Tall, Dark, and Mysterious


Somebody is going to regret this

File under: When We Were Young, Know Thyself, Welcome To The Occupation. Posted by Moebius Stripper at 9:25 pm.

“Applicant must be willing to travel”, read the job ad, and they weren’t kidding: I’ve got five trips scheduled this quarter alone, and they range in purpose from the interesting to the Dilbertesque. Next month, for example, I am to attend a conference that will teach me the ins and outs of effectively managing one’s employees, and I leave the taxonomy of that one as an exercise to the reader.

I’ll give the reader a hint: I do not, myself, have any employees. I am the managee in this relationship, not the manager.

And another: preparation for said conference involved taking a personality test, which revealed such things as - try to contain your shock - “subject is highly independent”, “subject is task-oriented” and “subject scored in the lowest decile on the ‘cooperation’ scale”; in other words, subject is the sort of person for whom it would be in everyone’s best interest if subject were just left to do her bloody job, as opposed to, say, attend a conference on managing one’s employees. Oh, and subject is a pain in the ass to manage.

And, a little anecdote that I know full well does not constitute a reliable statistic, BUT STILL: during my tenure as a college math instructor, every single one of my most difficult and manipulative students, to an individual, was a psych major. For whatever reason, these students were really interested in human behaviour.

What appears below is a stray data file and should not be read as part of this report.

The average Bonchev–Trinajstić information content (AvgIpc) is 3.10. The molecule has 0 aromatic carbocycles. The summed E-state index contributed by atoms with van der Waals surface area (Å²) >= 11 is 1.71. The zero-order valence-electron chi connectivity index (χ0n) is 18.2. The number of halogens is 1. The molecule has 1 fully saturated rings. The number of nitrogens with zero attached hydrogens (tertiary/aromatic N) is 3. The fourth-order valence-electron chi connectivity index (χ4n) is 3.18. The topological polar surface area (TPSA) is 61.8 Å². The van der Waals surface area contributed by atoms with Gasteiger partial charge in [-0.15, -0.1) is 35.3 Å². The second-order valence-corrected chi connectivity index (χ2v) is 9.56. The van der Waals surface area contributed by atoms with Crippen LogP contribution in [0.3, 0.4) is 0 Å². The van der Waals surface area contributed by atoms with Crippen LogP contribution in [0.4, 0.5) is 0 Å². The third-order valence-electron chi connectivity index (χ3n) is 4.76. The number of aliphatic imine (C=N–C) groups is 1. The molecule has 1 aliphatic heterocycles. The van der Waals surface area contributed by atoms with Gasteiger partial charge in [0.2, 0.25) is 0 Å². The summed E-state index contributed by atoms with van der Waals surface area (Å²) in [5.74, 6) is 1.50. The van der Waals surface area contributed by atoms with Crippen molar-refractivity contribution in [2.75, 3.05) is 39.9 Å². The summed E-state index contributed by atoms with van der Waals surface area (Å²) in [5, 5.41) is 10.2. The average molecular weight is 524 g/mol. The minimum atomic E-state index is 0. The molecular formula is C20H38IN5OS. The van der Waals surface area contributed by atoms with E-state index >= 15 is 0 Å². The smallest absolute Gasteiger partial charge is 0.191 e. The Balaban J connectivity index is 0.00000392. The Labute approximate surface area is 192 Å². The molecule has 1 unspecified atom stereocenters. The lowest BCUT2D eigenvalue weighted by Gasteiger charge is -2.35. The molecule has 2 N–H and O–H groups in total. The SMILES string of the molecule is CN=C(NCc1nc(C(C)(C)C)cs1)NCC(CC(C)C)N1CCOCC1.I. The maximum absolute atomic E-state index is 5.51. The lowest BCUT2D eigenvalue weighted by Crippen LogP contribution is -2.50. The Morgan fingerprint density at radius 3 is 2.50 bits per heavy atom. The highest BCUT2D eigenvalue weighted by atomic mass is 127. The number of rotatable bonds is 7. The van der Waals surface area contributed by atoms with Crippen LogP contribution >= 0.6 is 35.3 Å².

And, just for good measure, a story from my childhood: when I was five years old, my mom had this childhood development book called Your Five Year Old. Not included in the book: anything about the five-year-old who was so precocious, and so antagonistic, that she would pry the book off of the shelf while her pregnant mother napped, and say to herself, “The child may be extremely bold one minute and shy the next? Nuh-uh, Mom, I’m afraid it’s going to be just a little more difficult to predict my behaviour.”

I tend to be brutally straightforward and impatient in any sort of team setting: I tell people explicitly what I want, and they don’t deliver, I do it myself. I perceive - uncharitably, to be sure - anything else as manipulation, which is why I’d be a crappy manager and have no overwhelming desire to be one. And I am hyperalert to any hint that I am being manipulated by, for instance, a superior who is choosing his words in such a way as to elicit a certain sort of response that he would not get if he were being more direct. And when I sense that someone is trying to manipulate me, I am quick to respond in kind. Skillfully.

And here I am, not only being led into temptation, but collecting Air Miles for the trip.